Investment Promotion Act, 2004
Law No. 10 of 2004
Official Gazette No. 49 Vol. CXXXV
Being an Act to promote and attract private investment both domestic and foreign for the development of production and value adding activites, to improve exports and provide employment opportunities; and generally to create an environment conducive to private investment and to provide for other related matters.
[26th August, 2004]
ENACTED by the President and Members of Parliament in this present Parliament assembled.
Part I. Preliminary
In this Act, unless the context otherwise requires–
“incentives” when used in relation to investment, means the legal provisions designed to encourage investment and includes the conferment of any advantage in respect of particular investments;
“investment” means the direct investment of foreign or domestic capital into a business enterprise in Sierra Leone;
“investor” means any natural person or legal entity, including companies, business associations, partnerships, sole proprietorships and other organisations constituted or otherwise duly organised under the laws of Sierra Leone to operate a business enterprise;
“Minister” means that Minister responsible for trade and industry;
“SLEDIC” means the Sierra Leone Export Development and Investment Corporation established by section 2 of the Sierra Leone Export Development and Investment Corporation Act, 1993.
This Act shall not apply to investment in the production of arms and ammunition, military, police and prison officers’ apparel and accoutrement.
In addition to this Act, there are other enactments providing specially for investment in business enterprises concerned with tourism, fisheries, mines and minerals, banks, non-bank financial institutions and other business activities, including such matters as the incentives for any such investments.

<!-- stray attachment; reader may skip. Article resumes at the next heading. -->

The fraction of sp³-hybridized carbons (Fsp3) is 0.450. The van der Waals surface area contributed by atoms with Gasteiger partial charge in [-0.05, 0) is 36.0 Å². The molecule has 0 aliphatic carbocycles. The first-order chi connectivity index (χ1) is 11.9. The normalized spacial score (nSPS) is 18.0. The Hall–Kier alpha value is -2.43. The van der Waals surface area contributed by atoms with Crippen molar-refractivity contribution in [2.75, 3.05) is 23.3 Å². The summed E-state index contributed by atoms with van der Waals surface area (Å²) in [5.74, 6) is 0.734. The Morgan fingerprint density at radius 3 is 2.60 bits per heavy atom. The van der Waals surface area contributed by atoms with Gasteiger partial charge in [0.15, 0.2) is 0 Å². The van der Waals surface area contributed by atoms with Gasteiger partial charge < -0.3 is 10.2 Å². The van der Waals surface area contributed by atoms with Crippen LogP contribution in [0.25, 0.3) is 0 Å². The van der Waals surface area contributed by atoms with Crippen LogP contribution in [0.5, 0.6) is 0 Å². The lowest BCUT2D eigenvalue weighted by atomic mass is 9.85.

Part II. Investment procedures
Any investor whether domestic or foreign may invest in any legitimate form of business enterprise.
1) For the purpose of facilitating an investment in any business enterprise, SLEDIC shall be responsible for implementing the provisions of this Act.
2) For the purposes of this Act, it shall be the function of SLEDIC–
a. to facilitate registration of business enterprises;
b. to assist investors in obtaining permits, licences, certificates or clearances, as the case may be, needed for the commencement of business;
c. to provide information to potential investors on matters relating to investment;
d. to assist potential investors in identifying joint venture partners in Sierra Leone;
e. to provide such other assistance as may be needed by an investor for the realization of his investment; and
f. to do all such other things as may be necessary or incidental to the discharge of the functions conferred by this Act.
1) Subject to section 5, any person who wishes to invest in a business enterprise in Sierra Leone shall, on request, be assisted by SLEDIC to obtain the following–
a. business name registration certificate;
b. certificate of incorporation;
c. business registration certificate;
d. business licence certificate.
2) SLEDIC shall seek the cooperation of the relevant authorities to facilitate the documentation referred to in subsection (1) within seven working days.
3) SLEDIC shall also facilitate the process for the renewal of any certificate referred to in subsection (1), if so requested.
Part III. Investment incentives and guarantees
In order to further improve the capacity of Sierra Leonean business enterprises to compete effectively, both locally and internationally, the Government with assistance from its development partners shall provide to such business enterprises a number of capacity building and special support programmes which may include–
a. business training;
b. micro-finance (including support for bulkbuying);
c. technical assistance;
d. business incubator programmes;
e. pre-qualification programmes for access to credit;
f. credit registry; and
g. registry of local enterprises for joint ventures.